It Is surprising to learn how many of people had received the Oculus over the holidays. When Meta rebranded the popular CR headset to Quest 2, they reached a milestone of 10 million units sold in 2021. I’m intrigued about the spread of the metaverse and the marketing opportunities it could provide as a creative storyteller. Still, I’m fascinated by how quickly people are adapting to this way of life.
The pandemic has set the perfect stage for the metaverse to take off. It has created a society where social anxiety is on the rise and the desire for convenience is at an all-time high. We as a society have become accustomed to being alone because of the prolonged periods of isolation that COVID-19 has forced us into. Some of us, speaking from personal experience, have found solace in the silence and have turned inward to uncover the introverted parts of ourselves. The metaverse is, by design, meant to be used in isolation. You don’t need other people physically present when putting on a headset to travel the world or hang out at a virtual bar.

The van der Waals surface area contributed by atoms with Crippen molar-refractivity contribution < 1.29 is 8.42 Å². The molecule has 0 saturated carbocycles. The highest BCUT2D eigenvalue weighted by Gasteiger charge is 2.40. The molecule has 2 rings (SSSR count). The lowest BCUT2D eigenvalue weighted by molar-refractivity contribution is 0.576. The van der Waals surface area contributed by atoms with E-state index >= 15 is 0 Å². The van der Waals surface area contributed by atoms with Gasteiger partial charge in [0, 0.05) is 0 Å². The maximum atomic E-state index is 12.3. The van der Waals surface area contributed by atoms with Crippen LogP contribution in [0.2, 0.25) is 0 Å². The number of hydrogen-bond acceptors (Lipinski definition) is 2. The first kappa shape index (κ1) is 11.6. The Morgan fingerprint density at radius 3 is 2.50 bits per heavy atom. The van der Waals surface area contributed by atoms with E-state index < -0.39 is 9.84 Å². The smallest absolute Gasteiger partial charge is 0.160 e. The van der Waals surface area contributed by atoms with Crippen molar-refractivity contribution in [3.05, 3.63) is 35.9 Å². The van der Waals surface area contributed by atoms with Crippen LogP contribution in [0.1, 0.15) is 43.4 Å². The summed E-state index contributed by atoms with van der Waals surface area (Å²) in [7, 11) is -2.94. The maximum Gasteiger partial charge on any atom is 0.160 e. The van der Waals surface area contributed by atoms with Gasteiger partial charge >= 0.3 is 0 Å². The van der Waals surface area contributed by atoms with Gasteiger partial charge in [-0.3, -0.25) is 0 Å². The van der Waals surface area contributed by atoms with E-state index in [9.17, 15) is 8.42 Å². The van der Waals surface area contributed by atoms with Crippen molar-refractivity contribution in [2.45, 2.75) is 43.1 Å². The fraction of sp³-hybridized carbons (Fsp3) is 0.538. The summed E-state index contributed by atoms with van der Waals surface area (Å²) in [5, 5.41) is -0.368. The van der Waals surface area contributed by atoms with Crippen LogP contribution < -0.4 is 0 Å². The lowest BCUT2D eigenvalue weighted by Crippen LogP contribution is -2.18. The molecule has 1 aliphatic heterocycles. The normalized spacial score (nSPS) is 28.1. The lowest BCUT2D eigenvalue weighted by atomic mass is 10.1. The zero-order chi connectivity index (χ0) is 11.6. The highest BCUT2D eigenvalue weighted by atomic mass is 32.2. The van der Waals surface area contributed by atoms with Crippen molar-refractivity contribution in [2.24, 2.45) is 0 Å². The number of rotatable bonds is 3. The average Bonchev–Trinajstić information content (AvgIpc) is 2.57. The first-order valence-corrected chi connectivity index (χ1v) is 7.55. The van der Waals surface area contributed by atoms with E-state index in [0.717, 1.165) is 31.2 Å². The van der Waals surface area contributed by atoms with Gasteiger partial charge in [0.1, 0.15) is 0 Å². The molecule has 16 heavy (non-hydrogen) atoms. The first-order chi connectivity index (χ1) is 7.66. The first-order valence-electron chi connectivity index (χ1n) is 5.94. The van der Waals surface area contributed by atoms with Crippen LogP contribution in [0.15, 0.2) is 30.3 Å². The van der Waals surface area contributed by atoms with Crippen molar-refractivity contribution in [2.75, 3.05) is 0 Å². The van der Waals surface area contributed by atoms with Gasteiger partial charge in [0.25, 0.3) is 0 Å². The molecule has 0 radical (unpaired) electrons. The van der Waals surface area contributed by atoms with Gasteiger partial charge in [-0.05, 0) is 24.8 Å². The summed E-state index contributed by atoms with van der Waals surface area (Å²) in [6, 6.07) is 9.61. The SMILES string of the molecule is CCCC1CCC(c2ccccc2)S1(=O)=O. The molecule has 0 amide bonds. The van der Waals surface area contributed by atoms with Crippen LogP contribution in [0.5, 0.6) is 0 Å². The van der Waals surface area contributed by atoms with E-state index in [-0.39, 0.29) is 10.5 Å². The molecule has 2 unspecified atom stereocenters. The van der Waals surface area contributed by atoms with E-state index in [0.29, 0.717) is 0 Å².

The pandemic has caused us to value convenience now more than ever before. We turn to our TV screens for instant entertainment, our phones for fast delivery, and our computers for quick check-ins with the boss. Droves of offices are downsizing, physical storefronts are closing, Uber Eats is bringing food to our doorsteps, making it virtually pointless to leave our homes.